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Re: Best practices for PMI MBD


For Best Practices, one of the biggest question I have is, are companies using basic dimensions?  Per the Standard all dimensions that are queried off of the 3D model are basic.  For Hole locations and such are you using basic dimensions?

Re: Best practices for PMI MBD


Dave, I'm also working for a team trying to assimilate all our drawings from 2D drafting to 3D MBD / PMI and PDF's. Is there an email list to be added to or a webpage I can visit to stay in the loop with any updates?

Re: Best practices for PMI MBD


Hi, I typically observe this discussion and infrequently post a reply, then only when I feel I have something worth contributing.


Regarding the "All dimensions are basic in the CAD model" thought process that is being touted by some in the industry. According to “the” standard this is stated in, this might be true. However, does this constitute good communications to the folks who need to determine what exactly to produce? If we use 3D Printing exclusively, this might be okay. Showing dimensions (or other requirements) or not within the product definition is a decision each company must make for themselves.


Not showing all requirements in “man-readable form” is well and good if computer systems are the only recipients of the technical data. And therefore, it is those computer systems who operate on the data (making CNC, CMM programs, creating every dimensional shape within the model and then verifying QC requirements of the resulting products and documenting those results (for legal purposes).


I have been working on the MBE/MBD processes since the beginning of US Army MANTECH involvement and I have resigned myself to not arguing (too much) about what the right way is and isn’t. I believe in the end the right processes will float to the top and all will be well.


 I would just request that you consider asking the people who need to use this data what they need to make the products being designed.

Ask the Manufacturing and Quality Engineers what they need to fulfil shop floor production requirements.


While working with a “Lean Six-sigma” expert (my manager) eons ago. He said to me; “Treat every shop floor tradesman like a doctor. Keep everything needed to complete the job within arm’s reach. Just like a doctor holds out his hand and a tool is placed in it, we need to insure that every operator, fabricator, assembler, ect. has the opportunity to complete his or her job with the greatest efficiency possible.”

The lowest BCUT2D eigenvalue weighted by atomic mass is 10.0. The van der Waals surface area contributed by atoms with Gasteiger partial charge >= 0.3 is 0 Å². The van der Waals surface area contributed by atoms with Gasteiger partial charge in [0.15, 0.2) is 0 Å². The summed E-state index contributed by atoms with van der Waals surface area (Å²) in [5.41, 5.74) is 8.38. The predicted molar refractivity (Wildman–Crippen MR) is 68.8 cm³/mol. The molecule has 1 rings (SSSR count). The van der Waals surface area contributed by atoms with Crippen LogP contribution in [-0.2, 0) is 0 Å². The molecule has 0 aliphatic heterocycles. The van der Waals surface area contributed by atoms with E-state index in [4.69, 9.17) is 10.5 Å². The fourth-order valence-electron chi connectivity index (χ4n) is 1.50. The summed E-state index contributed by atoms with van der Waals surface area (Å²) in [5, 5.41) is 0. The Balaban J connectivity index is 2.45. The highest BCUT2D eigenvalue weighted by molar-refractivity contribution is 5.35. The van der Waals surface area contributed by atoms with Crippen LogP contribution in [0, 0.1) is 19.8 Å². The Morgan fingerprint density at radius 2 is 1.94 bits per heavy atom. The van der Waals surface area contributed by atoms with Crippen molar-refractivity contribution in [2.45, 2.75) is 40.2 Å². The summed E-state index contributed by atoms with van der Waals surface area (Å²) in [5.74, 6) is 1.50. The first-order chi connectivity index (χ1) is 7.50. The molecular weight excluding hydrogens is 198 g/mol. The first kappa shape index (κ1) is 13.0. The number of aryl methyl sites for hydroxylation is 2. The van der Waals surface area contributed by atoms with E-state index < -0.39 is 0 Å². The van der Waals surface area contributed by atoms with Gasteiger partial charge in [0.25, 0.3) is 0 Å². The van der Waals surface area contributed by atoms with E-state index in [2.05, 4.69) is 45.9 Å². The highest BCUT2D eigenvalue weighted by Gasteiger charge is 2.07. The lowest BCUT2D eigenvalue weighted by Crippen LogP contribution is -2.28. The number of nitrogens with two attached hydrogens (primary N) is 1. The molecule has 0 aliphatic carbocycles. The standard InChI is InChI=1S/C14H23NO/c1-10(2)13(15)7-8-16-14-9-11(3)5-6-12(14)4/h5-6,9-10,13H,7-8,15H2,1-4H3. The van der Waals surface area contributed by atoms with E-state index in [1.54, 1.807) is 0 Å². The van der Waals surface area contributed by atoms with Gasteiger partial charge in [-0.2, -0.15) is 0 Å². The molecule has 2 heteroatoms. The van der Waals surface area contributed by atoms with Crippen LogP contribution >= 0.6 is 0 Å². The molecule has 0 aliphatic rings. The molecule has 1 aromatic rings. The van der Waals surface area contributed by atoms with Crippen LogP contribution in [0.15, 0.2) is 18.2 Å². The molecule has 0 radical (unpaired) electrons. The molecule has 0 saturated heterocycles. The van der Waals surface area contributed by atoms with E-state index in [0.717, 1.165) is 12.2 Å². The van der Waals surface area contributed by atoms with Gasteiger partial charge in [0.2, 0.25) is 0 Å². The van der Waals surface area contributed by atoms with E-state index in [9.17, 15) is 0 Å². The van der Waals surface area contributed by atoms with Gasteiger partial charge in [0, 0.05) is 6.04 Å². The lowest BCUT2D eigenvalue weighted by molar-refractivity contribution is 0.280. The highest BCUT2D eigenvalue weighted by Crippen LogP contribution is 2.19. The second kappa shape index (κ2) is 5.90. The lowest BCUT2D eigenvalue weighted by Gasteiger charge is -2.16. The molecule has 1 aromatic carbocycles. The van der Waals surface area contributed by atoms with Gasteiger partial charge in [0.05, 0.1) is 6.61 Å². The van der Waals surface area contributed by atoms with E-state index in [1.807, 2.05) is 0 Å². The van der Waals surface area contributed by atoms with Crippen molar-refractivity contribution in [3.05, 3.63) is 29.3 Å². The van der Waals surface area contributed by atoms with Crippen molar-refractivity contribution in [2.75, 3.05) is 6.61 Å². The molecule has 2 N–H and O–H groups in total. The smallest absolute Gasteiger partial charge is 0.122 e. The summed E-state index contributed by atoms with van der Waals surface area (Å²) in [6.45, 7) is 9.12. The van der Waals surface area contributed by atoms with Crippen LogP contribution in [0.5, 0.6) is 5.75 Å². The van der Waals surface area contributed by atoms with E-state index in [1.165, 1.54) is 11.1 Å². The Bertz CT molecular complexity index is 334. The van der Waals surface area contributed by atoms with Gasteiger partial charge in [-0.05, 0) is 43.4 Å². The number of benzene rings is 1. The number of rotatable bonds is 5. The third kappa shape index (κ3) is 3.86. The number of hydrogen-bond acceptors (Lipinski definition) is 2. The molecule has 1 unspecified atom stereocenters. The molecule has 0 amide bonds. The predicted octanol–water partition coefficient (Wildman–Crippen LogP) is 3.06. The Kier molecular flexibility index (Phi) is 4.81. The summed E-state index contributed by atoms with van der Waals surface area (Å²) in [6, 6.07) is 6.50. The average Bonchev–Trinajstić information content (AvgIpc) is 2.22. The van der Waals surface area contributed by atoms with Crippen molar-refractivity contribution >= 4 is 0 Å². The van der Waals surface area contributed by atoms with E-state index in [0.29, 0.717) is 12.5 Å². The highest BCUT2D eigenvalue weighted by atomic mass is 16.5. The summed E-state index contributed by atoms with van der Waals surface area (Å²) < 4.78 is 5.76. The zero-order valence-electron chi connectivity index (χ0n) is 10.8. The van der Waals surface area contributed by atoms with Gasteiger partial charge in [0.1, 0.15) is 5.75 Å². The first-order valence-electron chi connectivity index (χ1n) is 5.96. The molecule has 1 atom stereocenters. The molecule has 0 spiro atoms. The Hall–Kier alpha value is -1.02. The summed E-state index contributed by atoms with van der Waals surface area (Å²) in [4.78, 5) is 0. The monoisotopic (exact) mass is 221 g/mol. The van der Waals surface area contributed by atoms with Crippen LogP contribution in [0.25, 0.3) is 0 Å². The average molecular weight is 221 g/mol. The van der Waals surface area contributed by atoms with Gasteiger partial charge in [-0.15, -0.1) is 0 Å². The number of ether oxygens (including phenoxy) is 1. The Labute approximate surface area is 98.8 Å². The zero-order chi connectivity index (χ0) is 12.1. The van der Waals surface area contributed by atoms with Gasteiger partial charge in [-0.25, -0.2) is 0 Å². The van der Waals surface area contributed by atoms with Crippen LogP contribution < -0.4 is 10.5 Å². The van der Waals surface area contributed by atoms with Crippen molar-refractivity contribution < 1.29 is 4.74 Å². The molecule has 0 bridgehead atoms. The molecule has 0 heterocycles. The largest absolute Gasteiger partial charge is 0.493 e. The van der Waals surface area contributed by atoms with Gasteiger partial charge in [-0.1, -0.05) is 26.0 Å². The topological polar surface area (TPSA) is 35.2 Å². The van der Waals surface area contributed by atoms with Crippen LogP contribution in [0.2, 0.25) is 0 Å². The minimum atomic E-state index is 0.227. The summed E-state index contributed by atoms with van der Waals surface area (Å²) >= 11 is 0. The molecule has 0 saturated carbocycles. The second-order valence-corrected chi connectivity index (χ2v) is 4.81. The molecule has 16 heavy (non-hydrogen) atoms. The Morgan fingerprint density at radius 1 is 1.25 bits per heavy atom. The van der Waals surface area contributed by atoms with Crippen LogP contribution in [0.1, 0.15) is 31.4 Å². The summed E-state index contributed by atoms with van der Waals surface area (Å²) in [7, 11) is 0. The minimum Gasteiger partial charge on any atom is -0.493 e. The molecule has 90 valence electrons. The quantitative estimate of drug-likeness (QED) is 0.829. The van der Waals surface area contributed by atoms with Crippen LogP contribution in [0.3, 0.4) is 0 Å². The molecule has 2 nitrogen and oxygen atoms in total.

I also believe that this thought goes for the “Product Definition” documentation as well. It doesn’t matter if it is 2D drawings or 3D MBD, the documentation must be correct and complete. If you allow a milling machine operator to measure dimensions in a CAD model before an operation is setup, how lean is that process? All requirements should be readily visible when a human is making a dimension within a product.


Rich Eckenrode

Re: Best practices for PMI MBD


Hi @sdeters,

Yes, we are using basic dimensions.

Re: Best practices for PMI MBD


Crikey folks, this is an interesting post, and one I have been following with interest.


It highlights some of the pitfalls and issues with using MBD, what it is intended for, how it should be used and how it is actually being used.


I was tasked about 18 months ago to investigate the implementation of PMI at my company, and very quickly came across loads of issues with trying to use PMI to replicate a 2D drawing. This is not the intention of PMI.


We have got the ability to run a model from design, through manufacture, to inspection. Without ever producing a drawing. However we have only done this as a trial, my advise was not to proceed for full manufacture as there are too many problems with application, too many workarounds and not enough understanding of what the benefit is.


Let me try to explain why I recommended this:-


  • What is the perceived benefit?

Well, the idea of using PMI for ‘man readable’ purposes is common, but incorrect. It is purely to allow for Tolerance Analysis and CMM to understand the intended application of a component, anything other than this is very hard to achieve and causes massive issues with downstream electronic consumption.


  • The mind-set for using PMI is inaccurate in most understanding

With PMI, it must be made clear what the mind-set needs to be. In order to do this it must be realised that PMI is not used for human consumption, but for electronic consumption.